As a follow up to this post on Inflation Lessons from Paul Krugman:
Demand-siders like me saw this as very much a slump caused by inadequate spending: thanks largely to the overhang of debt from the bubble years, aggregate demand fell, pushing us into a classic liquidity trap.
But many people — some of them credentialed economists — insisted that it was actually some kind of supply shock instead. Either they had an Austrian story in which the economy’s productive capacity was undermined by bad investments in the boom, or they claimed that Obama’s high taxes and regulation had undermined the incentive to work (of course, Obama didn’t actually impose high taxes or onerous regulations, but leave that aside for now).
How could you tell which story was right? One answer was to look at the behavior of ... inflation. For if you believed a demand-side story, you would also believe that even a large monetary expansion would have little inflationary effect; if you believed a supply-side story, you would expect lots of inflation from too much money chasing a reduced supply of goods. And indeed, people on the right have been forecasting runaway inflation for years now.
Yet the predicted inflation keeps not coming. ... So what we’ve had is as good a test of rival views as one ever gets in macroeconomics — which makes it remarkable that the GOP is now firmly committed to the view that failed.
Note what's been happening to estimated inflation expectations lately:
[Source: Cleveland Fed]
The Fed has used fear of inflation to argue against doing more for the unemployed, but what's the Fed so afraid of? Where's the evidence fo their fears?
(When fear of inflation fails as an argument against further easing, as it has, the Fed also relies upon a vague fear that further quantitative easing would somehow break overnight money markets. But as FT Alphaville has noted several times -- and I've noted this as well -- those fears are hard to understand, and the minutes from the last Fed meeting seemed to indicate they were largely unfounded.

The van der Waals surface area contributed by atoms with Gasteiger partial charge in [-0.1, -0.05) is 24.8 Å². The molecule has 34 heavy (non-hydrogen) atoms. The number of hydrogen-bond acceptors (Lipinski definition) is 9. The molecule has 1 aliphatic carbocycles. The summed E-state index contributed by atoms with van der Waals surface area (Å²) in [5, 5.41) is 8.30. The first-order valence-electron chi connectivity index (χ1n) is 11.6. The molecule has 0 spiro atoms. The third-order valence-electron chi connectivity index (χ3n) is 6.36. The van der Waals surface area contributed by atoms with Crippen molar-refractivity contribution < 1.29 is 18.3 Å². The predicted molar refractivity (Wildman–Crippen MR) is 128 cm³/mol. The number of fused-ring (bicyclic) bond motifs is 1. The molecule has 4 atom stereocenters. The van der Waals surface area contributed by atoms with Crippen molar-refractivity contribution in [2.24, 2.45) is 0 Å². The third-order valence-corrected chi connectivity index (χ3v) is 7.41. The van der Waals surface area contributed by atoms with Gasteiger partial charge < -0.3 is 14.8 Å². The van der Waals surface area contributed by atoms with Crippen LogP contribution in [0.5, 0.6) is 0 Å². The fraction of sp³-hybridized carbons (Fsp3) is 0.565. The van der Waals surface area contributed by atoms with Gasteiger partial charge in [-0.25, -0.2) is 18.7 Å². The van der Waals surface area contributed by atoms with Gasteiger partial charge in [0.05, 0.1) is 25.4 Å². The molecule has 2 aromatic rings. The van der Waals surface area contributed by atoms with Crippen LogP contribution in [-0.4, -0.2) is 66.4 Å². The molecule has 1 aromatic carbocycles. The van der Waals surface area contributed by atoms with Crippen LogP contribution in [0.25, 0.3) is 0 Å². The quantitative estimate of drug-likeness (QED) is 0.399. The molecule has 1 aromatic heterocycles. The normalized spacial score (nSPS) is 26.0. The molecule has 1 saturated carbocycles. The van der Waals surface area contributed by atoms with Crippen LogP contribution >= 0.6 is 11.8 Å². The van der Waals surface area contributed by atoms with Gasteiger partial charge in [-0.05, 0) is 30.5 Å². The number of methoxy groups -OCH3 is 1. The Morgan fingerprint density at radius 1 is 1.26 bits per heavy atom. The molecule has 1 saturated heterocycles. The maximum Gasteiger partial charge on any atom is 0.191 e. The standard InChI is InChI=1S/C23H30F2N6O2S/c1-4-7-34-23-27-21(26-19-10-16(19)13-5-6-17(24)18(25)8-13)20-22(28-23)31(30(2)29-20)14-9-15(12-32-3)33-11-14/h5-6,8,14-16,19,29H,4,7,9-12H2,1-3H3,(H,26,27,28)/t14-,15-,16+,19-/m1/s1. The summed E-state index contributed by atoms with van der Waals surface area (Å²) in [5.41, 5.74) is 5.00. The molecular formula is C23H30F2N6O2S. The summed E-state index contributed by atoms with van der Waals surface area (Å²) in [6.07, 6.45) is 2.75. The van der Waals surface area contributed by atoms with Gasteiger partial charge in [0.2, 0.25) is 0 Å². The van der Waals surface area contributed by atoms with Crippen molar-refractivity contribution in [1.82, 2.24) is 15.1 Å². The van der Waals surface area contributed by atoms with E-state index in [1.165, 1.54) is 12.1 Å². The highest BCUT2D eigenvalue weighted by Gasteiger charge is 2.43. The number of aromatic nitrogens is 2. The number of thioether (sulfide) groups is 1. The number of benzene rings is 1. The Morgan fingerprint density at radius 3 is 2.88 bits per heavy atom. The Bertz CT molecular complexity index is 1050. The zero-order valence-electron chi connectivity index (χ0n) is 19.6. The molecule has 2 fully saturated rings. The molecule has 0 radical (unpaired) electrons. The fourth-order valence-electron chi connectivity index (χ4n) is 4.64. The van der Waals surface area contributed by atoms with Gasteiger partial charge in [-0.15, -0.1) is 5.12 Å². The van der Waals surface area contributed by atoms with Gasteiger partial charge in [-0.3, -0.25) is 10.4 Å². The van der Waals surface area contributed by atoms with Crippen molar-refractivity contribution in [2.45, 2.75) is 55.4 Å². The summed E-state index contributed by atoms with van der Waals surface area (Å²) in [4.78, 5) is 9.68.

So I, too, "remain curious to get some details about exactly what Bernanke meant when he said that further easing shouldn’t be undertaken lightly because it would pose a risk to 'market functioning' and 'financial stability.'" That's especially true in light of the statement in the the most recent FOMC minutes that they have looked at this worry and determined that, repeating a quote from FT Alphaville, there is "substantial capacity for additional purchases without disrupting market functioning."
Thus, it appears the biggest worries about further easing -- inflation and market disruption -- are unfounded, and it will be intersting to see what new excuses are invented to forestall action. I'm guessing it will be the old, "it's not in the data yet, but just wait, you'll see, inflation really will be a problem. Soon. Very soon." Never mind that we've been hearing this for years already.)